Find the right lawyer now

Digital Millennium Copyright Act Lawyers

Find a Local Business Lawyer near You

What Is the Purpose of the Digital Millenium Copyright Act?

Basically, this act is used to enforce copyright laws concerning software and prohibit certain acts of software piracy.

What Are Some of the Specific Provisions of this Act?

Some of the specific provisions covered in this Act are:

  • Prohibits the making and sale (or even giving away for free) of code-cracking items used to illegally copy software
  • Prohibits any methods that are used to get around anti-piracy measures built into commercial software, except when used by nonprofit libraries, archives, schools and universities under certain circumstances
  • Internet service providers generally cannot be held liable for copyright infringement when they are simply transmitting information.  However, if an ISP comes across material on a website this is considered copyright infringement, the ISP is required to have material removed
  • Webcasters must pay licensing fees to record companies
  • Service providers are required to have a policy permanently banning repeat offenders from the network 

Are There Any Defenses If I Am Accused of Violating the DMCA?

As mentioned above, there are specific exemptions for service providers and educational purposes. In addition, certain types of material cannot be copyrighted. Intellectual property which is mainly facts, procedures, concepts, or which constitutes a “discovery” of the natural world cannot be copyrighted. Examples include: recipes, history, and popular creative tropes, like masked superheroes. 


Beyond those exemptions, there are specific procedural steps that must be taken before a copyright violation can be brought to court under the DMCA. The act requires that copyright holders give service providers prior notice before going to court. In turn, service providers are required to provide notice to website owners after their website has been taken down. The notice provided by the copyright holder and the service provider must describe exactly what material is copyrighted. If there is a lot of copyrighted material on the website, then a “substantial amount” of the material must be named.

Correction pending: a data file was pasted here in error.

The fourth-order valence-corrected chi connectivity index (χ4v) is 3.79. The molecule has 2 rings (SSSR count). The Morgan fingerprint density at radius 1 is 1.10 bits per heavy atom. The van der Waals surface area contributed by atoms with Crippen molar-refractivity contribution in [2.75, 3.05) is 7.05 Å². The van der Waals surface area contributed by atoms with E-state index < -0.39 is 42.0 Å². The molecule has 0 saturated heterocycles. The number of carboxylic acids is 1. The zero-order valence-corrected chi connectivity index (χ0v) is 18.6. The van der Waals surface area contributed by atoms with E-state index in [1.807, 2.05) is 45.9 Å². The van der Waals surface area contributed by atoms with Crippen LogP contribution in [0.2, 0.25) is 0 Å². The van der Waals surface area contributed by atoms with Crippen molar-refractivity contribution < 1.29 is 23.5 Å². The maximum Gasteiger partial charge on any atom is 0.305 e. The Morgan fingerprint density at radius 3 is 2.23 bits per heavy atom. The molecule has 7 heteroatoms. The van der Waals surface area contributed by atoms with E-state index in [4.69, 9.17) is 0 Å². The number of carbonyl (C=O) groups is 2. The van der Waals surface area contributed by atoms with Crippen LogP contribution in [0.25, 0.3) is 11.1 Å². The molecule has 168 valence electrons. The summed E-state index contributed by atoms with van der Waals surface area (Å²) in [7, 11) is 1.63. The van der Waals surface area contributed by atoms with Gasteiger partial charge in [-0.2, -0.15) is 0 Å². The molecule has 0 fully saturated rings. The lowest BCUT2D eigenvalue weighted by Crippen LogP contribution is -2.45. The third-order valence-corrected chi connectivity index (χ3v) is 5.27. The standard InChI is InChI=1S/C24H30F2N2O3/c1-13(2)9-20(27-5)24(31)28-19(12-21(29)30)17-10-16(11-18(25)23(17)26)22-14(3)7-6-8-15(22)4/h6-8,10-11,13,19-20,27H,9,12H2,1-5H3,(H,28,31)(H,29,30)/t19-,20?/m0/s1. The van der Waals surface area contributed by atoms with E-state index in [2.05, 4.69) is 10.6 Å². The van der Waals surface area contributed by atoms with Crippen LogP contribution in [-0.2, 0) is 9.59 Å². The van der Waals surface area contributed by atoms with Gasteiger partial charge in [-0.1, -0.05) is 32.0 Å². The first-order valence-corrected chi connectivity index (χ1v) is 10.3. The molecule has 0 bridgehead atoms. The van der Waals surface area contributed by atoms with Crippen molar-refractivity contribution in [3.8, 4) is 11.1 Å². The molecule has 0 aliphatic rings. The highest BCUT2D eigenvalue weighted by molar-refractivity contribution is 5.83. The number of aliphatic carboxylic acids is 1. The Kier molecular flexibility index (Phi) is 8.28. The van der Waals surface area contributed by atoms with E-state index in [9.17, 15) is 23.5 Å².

Those who have had their property (websites, blogs, etc.) removed from the internet have the right to sue the alleged copyright holder to challenge their claim that the website had copyrighted material. If the website owner wins, the website will be restored.

What Should I Do if I Have Been Accused of Violating this Law?

If you are found violating this Act, the aggrieved party may bring a civil lawsuit against you and you could be liable for not only loss of profits to the aggrieved party, but may also have to pay statutory damages, which could amount to as much as $2,500 per act that was in violation of this law.

If you have accused of violating the Digital Millennium Copyright Act you should consult an attorney who has experience in cyberspace law. Your business attorney will be able to advise you of your rights and let you know of any potential defenses you may have, as well as help you decide what the best course of action to take is.

Photo of page author Ken LaMance

, LegalMatch Law Library Managing Editor and Attorney at Law

Last Modified: 05-23-2018 08:22 PM PDT

Law Library Disclaimer
  • No fee to present your case
  • Choose from lawyers in your area
  • A 100% confidential service
What is LegalMatch?

We've helped more than 4 million clients find the right lawyer – for free. Present your case online in minutes. LegalMatch matches you to pre-screened lawyers in your city or county based on the specifics of your case. Within 24 hours experienced local lawyers review it and evaluate if you have a solid case. If so, attorneys respond with an offer to represent you that includes a full attorney profile with details on their fee structure, background, and ratings by other LegalMatch users so you can decide if they're the right lawyer for you.